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Setting the Test Date, July 2, 1945

Groves office diary, July 2, 1945, page 1 - small image Source: U.S. National Archives, Record Group 200, National Archives Gift Collection, “Diary of Lt. Gen. Leslie R. Groves,” Microfilm roll #2.

The date of the first test of the atomic bomb, code-named Trinity, was set for political reasons. President Truman had delayed his meeting with Stalin until the atomic bomb could be tested. These excerpts from General Groves’ office diary show Groves informing Robert Oppenheimer that the test date was being set by “the upper crust.”

An excerpt on the same subject, from Robert Oppenheimer’s later Security Board testimony, is also included.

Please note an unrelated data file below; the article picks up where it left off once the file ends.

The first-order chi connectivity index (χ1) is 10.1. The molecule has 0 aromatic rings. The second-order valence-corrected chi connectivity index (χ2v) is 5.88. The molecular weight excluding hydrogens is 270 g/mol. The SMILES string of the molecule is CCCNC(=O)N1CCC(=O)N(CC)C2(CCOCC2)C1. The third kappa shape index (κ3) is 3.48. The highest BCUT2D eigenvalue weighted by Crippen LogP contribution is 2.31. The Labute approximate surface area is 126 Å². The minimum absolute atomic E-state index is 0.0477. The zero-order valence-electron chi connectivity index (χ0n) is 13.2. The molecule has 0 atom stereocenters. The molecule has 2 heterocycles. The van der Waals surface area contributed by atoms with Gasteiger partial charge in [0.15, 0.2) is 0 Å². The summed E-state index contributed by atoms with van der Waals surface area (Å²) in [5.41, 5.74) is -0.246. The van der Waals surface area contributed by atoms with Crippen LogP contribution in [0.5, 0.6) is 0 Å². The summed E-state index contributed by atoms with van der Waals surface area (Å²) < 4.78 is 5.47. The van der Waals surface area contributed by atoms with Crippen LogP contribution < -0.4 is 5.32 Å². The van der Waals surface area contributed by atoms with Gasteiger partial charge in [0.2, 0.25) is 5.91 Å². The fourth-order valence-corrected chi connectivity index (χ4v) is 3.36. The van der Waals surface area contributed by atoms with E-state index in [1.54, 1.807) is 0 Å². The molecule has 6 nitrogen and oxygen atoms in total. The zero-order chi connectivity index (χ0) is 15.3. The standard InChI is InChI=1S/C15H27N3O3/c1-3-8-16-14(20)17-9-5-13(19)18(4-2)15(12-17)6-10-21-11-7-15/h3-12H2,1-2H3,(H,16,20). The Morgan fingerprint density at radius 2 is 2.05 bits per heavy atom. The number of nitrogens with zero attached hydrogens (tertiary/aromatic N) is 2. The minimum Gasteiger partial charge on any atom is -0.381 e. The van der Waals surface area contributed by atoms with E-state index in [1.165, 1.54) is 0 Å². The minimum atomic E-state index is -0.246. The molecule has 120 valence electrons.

Images of three pages of Groves’ office diary for July 2 are included below the transcription.

Groves Office Diary

Groves’ diary, which was kept by his secretary, was deliberately cryptic. This is the cast of characters:

Bundy - Harvey Bundy, Assistant to Secretary of War Stimson
Dr. Conant (also Uncle Jim) - James B. Conant, Chairman of the National Defense Research Committee (NDRC)
Mr. Harrison - George L. Harrison, Assistant to Secretary of War Stimson
Oppy or Oppie or Dr. O or JRO - Robert Oppenheimer, Director of Los Alamos
Tolman - Richard C. Tolman, scientific advisor to General Groves

Monday, July 2, 1945